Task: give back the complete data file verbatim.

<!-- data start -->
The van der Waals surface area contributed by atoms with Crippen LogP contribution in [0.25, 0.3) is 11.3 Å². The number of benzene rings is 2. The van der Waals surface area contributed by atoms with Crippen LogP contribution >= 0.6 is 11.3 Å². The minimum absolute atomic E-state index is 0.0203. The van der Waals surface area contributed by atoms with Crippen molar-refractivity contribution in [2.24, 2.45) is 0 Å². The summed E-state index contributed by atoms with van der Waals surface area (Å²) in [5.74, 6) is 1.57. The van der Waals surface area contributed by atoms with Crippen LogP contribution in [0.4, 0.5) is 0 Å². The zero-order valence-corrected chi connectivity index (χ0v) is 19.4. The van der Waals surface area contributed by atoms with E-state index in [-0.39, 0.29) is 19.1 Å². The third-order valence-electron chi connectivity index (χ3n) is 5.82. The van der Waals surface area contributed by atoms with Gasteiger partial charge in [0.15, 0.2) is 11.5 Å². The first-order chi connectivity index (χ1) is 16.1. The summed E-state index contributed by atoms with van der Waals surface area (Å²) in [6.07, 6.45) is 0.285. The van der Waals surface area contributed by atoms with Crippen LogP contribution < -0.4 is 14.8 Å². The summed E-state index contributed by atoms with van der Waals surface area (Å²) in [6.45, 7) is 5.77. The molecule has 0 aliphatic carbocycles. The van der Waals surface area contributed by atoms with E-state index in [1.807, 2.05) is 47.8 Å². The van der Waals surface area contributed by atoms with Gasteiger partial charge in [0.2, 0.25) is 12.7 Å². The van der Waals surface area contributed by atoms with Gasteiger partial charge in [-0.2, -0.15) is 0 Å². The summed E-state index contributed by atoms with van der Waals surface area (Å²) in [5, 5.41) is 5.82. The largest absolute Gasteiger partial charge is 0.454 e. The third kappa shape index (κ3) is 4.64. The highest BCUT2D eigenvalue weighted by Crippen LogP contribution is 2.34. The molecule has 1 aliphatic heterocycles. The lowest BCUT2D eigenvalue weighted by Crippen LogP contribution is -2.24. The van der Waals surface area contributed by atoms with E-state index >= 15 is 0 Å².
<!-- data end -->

The van der Waals surface area contributed by atoms with Crippen LogP contribution in [0.25, 0.3) is 11.3 Å². The number of benzene rings is 2. The van der Waals surface area contributed by atoms with Crippen LogP contribution >= 0.6 is 11.3 Å². The minimum absolute atomic E-state index is 0.0203. The van der Waals surface area contributed by atoms with Crippen molar-refractivity contribution in [2.24, 2.45) is 0 Å². The summed E-state index contributed by atoms with van der Waals surface area (Å²) in [5.74, 6) is 1.57. The van der Waals surface area contributed by atoms with Crippen LogP contribution in [0.4, 0.5) is 0 Å². The zero-order valence-corrected chi connectivity index (χ0v) is 19.4. The van der Waals surface area contributed by atoms with E-state index in [-0.39, 0.29) is 19.1 Å². The third-order valence-electron chi connectivity index (χ3n) is 5.82. The van der Waals surface area contributed by atoms with Gasteiger partial charge in [0.15, 0.2) is 11.5 Å². The first-order chi connectivity index (χ1) is 16.1. The summed E-state index contributed by atoms with van der Waals surface area (Å²) in [6.07, 6.45) is 0.285. The van der Waals surface area contributed by atoms with Crippen LogP contribution < -0.4 is 14.8 Å². The summed E-state index contributed by atoms with van der Waals surface area (Å²) in [6.45, 7) is 5.77. The molecule has 0 aliphatic carbocycles. The van der Waals surface area contributed by atoms with E-state index in [1.807, 2.05) is 47.8 Å². The van der Waals surface area contributed by atoms with Gasteiger partial charge in [0.2, 0.25) is 12.7 Å². The van der Waals surface area contributed by atoms with Gasteiger partial charge in [-0.2, -0.15) is 0 Å². The summed E-state index contributed by atoms with van der Waals surface area (Å²) in [5, 5.41) is 5.82. The largest absolute Gasteiger partial charge is 0.454 e. The third kappa shape index (κ3) is 4.64. The highest BCUT2D eigenvalue weighted by Crippen LogP contribution is 2.34. The molecule has 1 aliphatic heterocycles. The lowest BCUT2D eigenvalue weighted by Crippen LogP contribution is -2.24. The van der Waals surface area contributed by atoms with E-state index >= 15 is 0 Å².